President Trump Had Harsh Words For The FBI
ROBERT SIEGEL, HOST:
While congressional Republicans worked to secure enough votes for their tax legislation, President Trump took a short trip this morning down to Quantico, Va. He was headed to a graduation ceremony at the FBI training center. And considering that, he made some surprising remarks before boarding Marine One.
(SOUNDBITE OF ARCHIVED RECORDING)
PRESIDENT DONALD TRUMP: Well, it's a shame what's happened with the FBI. But we're going to rebuild the FBI. It'll be bigger and better than ever.
SIEGEL: And with us to talk more about this uneasy relationship is NPR justice correspondent Carrie Johnson. Hi.
CARRIE JOHNSON, BYLINE: Hi, Robert.
SIEGEL: We just heard a small clip of that. But what more did President Trump have to say about the FBI today?
JOHNSON: Well, the president said what happened at the FBI is very sad. He seemed to be referring to text messages the Justice Department released to Congress this week. In those messages, a senior FBI agent referred to candidate Donald Trump as an idiot and made assorted, other political statements involving Republicans and Democrats. And Trump said that made a lot of people angry. And he said he - in contrast, the Hillary Clinton email investigation and the FBI's handling of that was rigged in Hillary Clinton's favor. So some harsh words today.
SIEGEL: Now, the backdrop for all of this, of course, is the Justice Department's special counsel's probe into Russian interference in last year's presidential election. I take it that Trump defended himself again today on that score.
JOHNSON: Yeah. He said that there was absolutely no collusion with Russia. He said he had no phone calls with Russia. He claims he has nothing to do with Russia. And, meanwhile, he says the Justice Department is spending millions of dollars on this investigation, which he calls a Democratic hoax, an excuse for losing the election. Now, it's worth pointing out some of this criticism accelerated after special counsel Robert Mueller secured the guilty plea of Trump's former national security adviser, Michael Flynn, earlier this month.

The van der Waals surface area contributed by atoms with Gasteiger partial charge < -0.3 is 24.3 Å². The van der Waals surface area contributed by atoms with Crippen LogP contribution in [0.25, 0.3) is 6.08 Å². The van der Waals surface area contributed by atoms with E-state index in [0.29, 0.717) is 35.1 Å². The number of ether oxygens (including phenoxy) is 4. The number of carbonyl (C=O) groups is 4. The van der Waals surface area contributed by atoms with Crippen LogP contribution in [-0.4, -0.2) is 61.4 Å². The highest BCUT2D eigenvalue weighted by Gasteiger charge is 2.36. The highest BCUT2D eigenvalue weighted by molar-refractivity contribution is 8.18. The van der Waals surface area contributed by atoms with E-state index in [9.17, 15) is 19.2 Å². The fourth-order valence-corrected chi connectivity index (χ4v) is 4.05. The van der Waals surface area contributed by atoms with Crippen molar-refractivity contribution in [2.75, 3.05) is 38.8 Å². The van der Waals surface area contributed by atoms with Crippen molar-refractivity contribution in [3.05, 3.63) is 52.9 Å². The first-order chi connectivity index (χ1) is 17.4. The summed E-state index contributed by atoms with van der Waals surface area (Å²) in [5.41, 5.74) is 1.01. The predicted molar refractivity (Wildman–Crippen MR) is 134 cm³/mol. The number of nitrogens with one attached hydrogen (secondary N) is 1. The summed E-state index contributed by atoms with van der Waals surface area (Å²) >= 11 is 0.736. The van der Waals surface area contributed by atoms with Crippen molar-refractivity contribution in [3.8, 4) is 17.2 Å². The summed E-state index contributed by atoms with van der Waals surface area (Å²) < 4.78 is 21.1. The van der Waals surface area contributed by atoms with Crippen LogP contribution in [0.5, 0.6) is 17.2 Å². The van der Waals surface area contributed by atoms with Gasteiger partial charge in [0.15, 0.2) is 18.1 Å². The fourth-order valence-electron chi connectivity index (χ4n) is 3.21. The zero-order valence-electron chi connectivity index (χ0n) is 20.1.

SIEGEL: The president also spoke this morning about Michael Flynn and his legal fate. Let's listen.
(SOUNDBITE OF ARCHIVED RECORDING)
TRUMP: I don't want to talk about pardons for Michael Flynn yet. We'll see what happens. Let's see. I can say this. When you look at what's gone on with the FBI and with the Justice Department, people are very, very angry.
SIEGEL: Yet is the key word there, Carrie. Is a pardon for Michael Flynn really in the cards?
JOHNSON: Well, after the president's remarks White House lawyer Ty Cobb told reporters there is no consideration at the White House of a pardon for Michael Flynn. Michael Flynn's lawyers are silent on this question. Really, who knows? Remember Trump has already pardoned one of his allies this year, former Arizona Sheriff Joe Arpaio. And court documents suggest Mike Flynn is cooperating with the special counsel on the Russia investigation. Given Flynn's military service, his otherwise clean record, he might not end up serving any time anyway. And, also, Mike Flynn's guilty plea appears to have insulated his son Michael G. Flynn from any criminal culpability. So there are reasons to think he might not want to unwind that deal.
SIEGEL: All this, and I think he's still on the ground at the White House in the story you're telling.
SIEGEL: What happened after the helicopter landed at the FBI? What did he have to say there?
JOHNSON: Well, Robert, it was somewhat less newsy. The president mostly did a retread of his campaign stump speech last year. He said no one's more loyal to local law enforcement than Donald Trump. He's 100 percent in their corner. He thanked these police families for their service. In an offhand way, he thanked the FBI for hosting him. The body language at the event was a little awkward, Robert, because the president was sitting next to Attorney General Jeff Sessions, whom he's criticized, and FBI Director Chris Wray. But at the end, there were handshakes all around.
SIEGEL: NPR's Carrie Johnson, thanks.
JOHNSON: My pleasure. Transcript provided by NPR, Copyright NPR.